Many people often think inside their head, talk about, or wonder how great it would be to be the leader, “If I were the leader, I would…”, “If I were in her shoes or his position, I would tell this group to do this or that, I would get along with these people and argue with these people. I would most certainly support this and speak up against that.” Time and time again, the world around me teaches me though, that we are not in their shoes, we are not in their position and believe it or not, they are more often than not doing what they think is best. It may be a leader of a football team, company, community group, doctor’s office, classroom, cub scout pack, school board, mayor, governor, firefighter, family or church, or any other kind of group where somebody has to make decisions every day. Most everyone in those spots know it’s about 180 degrees different most days than people think.
Whether you lead a soccer team, fifth graders, or the effort to change something or keep something the same in your business, organization, community or family, there are a lot of people that can “LIKE” it so to speak. What you do, what you stand for, what you prioritize, how you interact, what your decisions are, why they are made, and how they are made. Anyone that has a stake in what you are leading gets to have an opinion on everything you do. The fact is that every leader has to make a whole bunch of decisions large and incredibly small at times, and no matter what you decide, there will be a whole bunch of people that don’t like what you decided.
Glory vs. Work
Are they doing it for the glory, whether it be money, fame, power or another selfish interest one might have, or are they committed to the work, to the good as their primary reason for wanting to be a leader?
When I study them, the vast majority to me seem to have received generally more hassle from the role than a benefit. That doesn’t tell me that all leaders are great and nobody has issues. They all do, everybody does. Most of the people that are doing this stuff though are doing it for the right reasons more than the wrong reasons.
Sure, I’ll find 10 a day that drive me nuts because they are making goofy decisions that, from my frame of reference, just don’t make sense or I think have lousy intent or end result. But overall, they are decent people, with many of them great people, doing what they think, based on being in their shoes, is the best they can. Are we going to like 70% of what they do or 42% of what they do or 18% of what they do? Probably depends a ton on the day, the issue, and the relationship that we have to that situation. And maybe one second before we are quick to jump on anyone, on any side, of any equation, maybe we would actually say, “Hey, what are all the things involved with that decision that I’m probably not aware of that may help me understand it better.”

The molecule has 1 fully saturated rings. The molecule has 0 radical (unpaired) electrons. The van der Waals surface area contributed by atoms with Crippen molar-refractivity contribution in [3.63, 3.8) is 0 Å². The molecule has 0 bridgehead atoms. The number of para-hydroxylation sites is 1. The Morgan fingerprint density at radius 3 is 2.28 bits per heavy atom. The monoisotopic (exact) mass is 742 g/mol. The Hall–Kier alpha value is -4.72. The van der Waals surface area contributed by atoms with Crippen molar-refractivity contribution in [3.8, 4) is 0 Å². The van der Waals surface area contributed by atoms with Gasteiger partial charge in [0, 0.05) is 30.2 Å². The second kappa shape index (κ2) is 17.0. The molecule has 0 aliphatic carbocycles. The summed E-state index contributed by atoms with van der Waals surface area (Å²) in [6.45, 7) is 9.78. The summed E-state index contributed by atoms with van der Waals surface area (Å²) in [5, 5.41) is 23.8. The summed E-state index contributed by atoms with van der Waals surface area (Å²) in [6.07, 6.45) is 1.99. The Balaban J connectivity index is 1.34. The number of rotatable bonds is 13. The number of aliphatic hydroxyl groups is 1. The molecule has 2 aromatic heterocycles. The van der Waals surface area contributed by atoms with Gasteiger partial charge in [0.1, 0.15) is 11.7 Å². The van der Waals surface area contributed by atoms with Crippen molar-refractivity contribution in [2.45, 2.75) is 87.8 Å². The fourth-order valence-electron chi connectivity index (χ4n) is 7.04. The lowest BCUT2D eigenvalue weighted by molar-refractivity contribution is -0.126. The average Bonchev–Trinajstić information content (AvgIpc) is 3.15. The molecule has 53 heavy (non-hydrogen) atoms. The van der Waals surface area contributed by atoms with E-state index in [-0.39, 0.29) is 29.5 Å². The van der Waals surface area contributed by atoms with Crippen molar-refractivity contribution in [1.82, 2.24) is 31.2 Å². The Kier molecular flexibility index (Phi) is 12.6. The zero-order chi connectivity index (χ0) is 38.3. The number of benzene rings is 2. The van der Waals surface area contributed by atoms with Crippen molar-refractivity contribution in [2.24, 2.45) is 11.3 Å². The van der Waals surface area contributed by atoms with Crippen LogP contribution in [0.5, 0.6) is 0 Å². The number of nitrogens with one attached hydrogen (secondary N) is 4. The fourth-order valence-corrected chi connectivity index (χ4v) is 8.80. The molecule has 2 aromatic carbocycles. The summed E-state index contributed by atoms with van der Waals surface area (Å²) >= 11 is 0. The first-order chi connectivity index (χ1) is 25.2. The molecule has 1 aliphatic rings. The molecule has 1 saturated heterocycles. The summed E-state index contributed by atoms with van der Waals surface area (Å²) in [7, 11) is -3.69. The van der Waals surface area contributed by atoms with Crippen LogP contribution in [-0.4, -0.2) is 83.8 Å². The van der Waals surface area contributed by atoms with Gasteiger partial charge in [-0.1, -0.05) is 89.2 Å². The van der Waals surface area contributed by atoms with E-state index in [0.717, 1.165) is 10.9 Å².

It doesn’t have to be partisan all the time. We can all have groups and opinions, conflicts, differences of position, or think there would be “someone”, more “something”, to lead that entity. Most of the people on the other side of what ever it is that we are opposed to are not, however, evil. They are mostly not horrible people trying to destroy anything, or scheme the system, however poorly you may view any of their opinions. Most are not trying to upset your family, friendship, group, network, business relationship or anything else. Some leaders, we all know a few, just aren’t that great, aren’t the most honest of the bunch. Being in a leadership position brings on critique from any constituents, as it should. The balance of power, the benefits of leadership, the value gain vs. contribution made, or the headache vs. the reward are all ways to look at it. Seems I am always learning about why we like what we do.
Chris Mahlmann is the founder, CEO, and publisher of the LIFE networks and has developed the industry standard for connecting people with all that is positive in their community. Visit Chris on Google Plus, LinkedIn, Facebook, or Twitter.